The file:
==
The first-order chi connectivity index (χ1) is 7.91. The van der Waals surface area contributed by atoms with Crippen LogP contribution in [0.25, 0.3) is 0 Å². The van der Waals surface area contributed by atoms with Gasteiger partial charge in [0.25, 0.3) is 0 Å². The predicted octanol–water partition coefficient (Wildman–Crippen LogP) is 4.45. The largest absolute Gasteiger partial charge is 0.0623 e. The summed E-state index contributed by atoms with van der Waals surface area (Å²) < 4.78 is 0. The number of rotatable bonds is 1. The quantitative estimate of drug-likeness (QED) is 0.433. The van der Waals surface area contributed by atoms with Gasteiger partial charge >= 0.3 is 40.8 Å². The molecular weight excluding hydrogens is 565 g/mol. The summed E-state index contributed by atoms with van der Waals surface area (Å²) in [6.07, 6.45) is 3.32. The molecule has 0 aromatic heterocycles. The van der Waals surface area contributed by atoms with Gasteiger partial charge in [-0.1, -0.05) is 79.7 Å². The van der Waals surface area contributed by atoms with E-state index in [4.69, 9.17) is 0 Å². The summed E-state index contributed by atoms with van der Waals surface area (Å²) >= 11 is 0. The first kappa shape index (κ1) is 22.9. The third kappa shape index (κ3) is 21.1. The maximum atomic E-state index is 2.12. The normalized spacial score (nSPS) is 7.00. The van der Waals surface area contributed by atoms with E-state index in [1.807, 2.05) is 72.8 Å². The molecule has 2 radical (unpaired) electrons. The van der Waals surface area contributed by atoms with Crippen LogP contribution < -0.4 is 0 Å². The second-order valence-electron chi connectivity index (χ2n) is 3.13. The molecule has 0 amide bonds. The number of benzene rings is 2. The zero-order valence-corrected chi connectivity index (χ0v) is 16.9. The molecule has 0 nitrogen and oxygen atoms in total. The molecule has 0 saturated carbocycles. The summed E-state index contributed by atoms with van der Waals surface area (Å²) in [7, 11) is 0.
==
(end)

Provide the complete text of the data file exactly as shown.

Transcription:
The first-order chi connectivity index (χ1) is 7.91. The van der Waals surface area contributed by atoms with Crippen LogP contribution in [0.25, 0.3) is 0 Å². The van der Waals surface area contributed by atoms with Gasteiger partial charge in [0.25, 0.3) is 0 Å². The predicted octanol–water partition coefficient (Wildman–Crippen LogP) is 4.45. The largest absolute Gasteiger partial charge is 0.0623 e. The summed E-state index contributed by atoms with van der Waals surface area (Å²) < 4.78 is 0. The number of rotatable bonds is 1. The quantitative estimate of drug-likeness (QED) is 0.433. The van der Waals surface area contributed by atoms with Gasteiger partial charge >= 0.3 is 40.8 Å². The molecular weight excluding hydrogens is 565 g/mol. The summed E-state index contributed by atoms with van der Waals surface area (Å²) in [6.07, 6.45) is 3.32. The molecule has 0 aromatic heterocycles. The van der Waals surface area contributed by atoms with Gasteiger partial charge in [-0.1, -0.05) is 79.7 Å². The van der Waals surface area contributed by atoms with E-state index in [4.69, 9.17) is 0 Å². The summed E-state index contributed by atoms with van der Waals surface area (Å²) >= 11 is 0. The first kappa shape index (κ1) is 22.9. The third kappa shape index (κ3) is 21.1. The maximum atomic E-state index is 2.12. The normalized spacial score (nSPS) is 7.00. The van der Waals surface area contributed by atoms with E-state index in [1.807, 2.05) is 72.8 Å². The molecule has 2 radical (unpaired) electrons. The van der Waals surface area contributed by atoms with Crippen LogP contribution < -0.4 is 0 Å². The second-order valence-electron chi connectivity index (χ2n) is 3.13. The molecule has 0 amide bonds. The number of benzene rings is 2. The zero-order valence-corrected chi connectivity index (χ0v) is 16.9. The molecule has 0 nitrogen and oxygen atoms in total. The molecule has 0 saturated carbocycles. The summed E-state index contributed by atoms with van der Waals surface area (Å²) in [7, 11) is 0.